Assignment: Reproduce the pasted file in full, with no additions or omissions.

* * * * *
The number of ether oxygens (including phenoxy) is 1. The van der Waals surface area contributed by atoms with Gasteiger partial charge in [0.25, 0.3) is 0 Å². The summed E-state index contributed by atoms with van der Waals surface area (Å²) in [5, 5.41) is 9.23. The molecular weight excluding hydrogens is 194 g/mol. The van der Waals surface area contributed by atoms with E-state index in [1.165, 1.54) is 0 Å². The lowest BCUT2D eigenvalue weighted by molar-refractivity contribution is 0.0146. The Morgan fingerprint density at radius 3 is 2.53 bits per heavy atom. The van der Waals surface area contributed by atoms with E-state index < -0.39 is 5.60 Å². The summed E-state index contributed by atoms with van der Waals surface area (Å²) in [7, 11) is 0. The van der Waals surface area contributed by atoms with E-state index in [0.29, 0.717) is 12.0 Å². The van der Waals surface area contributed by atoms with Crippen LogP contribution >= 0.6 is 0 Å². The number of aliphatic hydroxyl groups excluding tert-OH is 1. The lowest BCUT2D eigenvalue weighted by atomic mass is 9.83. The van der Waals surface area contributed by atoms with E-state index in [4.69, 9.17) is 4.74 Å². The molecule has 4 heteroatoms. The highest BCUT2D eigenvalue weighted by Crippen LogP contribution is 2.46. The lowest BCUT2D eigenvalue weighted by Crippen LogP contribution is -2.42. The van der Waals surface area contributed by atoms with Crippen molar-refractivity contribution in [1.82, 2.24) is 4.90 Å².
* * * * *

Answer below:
The number of ether oxygens (including phenoxy) is 1. The van der Waals surface area contributed by atoms with Gasteiger partial charge in [0.25, 0.3) is 0 Å². The summed E-state index contributed by atoms with van der Waals surface area (Å²) in [5, 5.41) is 9.23. The molecular weight excluding hydrogens is 194 g/mol. The van der Waals surface area contributed by atoms with E-state index in [1.165, 1.54) is 0 Å². The lowest BCUT2D eigenvalue weighted by molar-refractivity contribution is 0.0146. The Morgan fingerprint density at radius 3 is 2.53 bits per heavy atom. The van der Waals surface area contributed by atoms with E-state index < -0.39 is 5.60 Å². The summed E-state index contributed by atoms with van der Waals surface area (Å²) in [7, 11) is 0. The van der Waals surface area contributed by atoms with E-state index in [0.29, 0.717) is 12.0 Å². The van der Waals surface area contributed by atoms with Crippen LogP contribution >= 0.6 is 0 Å². The number of aliphatic hydroxyl groups excluding tert-OH is 1. The lowest BCUT2D eigenvalue weighted by atomic mass is 9.83. The van der Waals surface area contributed by atoms with E-state index in [4.69, 9.17) is 4.74 Å². The molecule has 4 heteroatoms. The highest BCUT2D eigenvalue weighted by Crippen LogP contribution is 2.46. The lowest BCUT2D eigenvalue weighted by Crippen LogP contribution is -2.42. The van der Waals surface area contributed by atoms with Crippen molar-refractivity contribution in [1.82, 2.24) is 4.90 Å².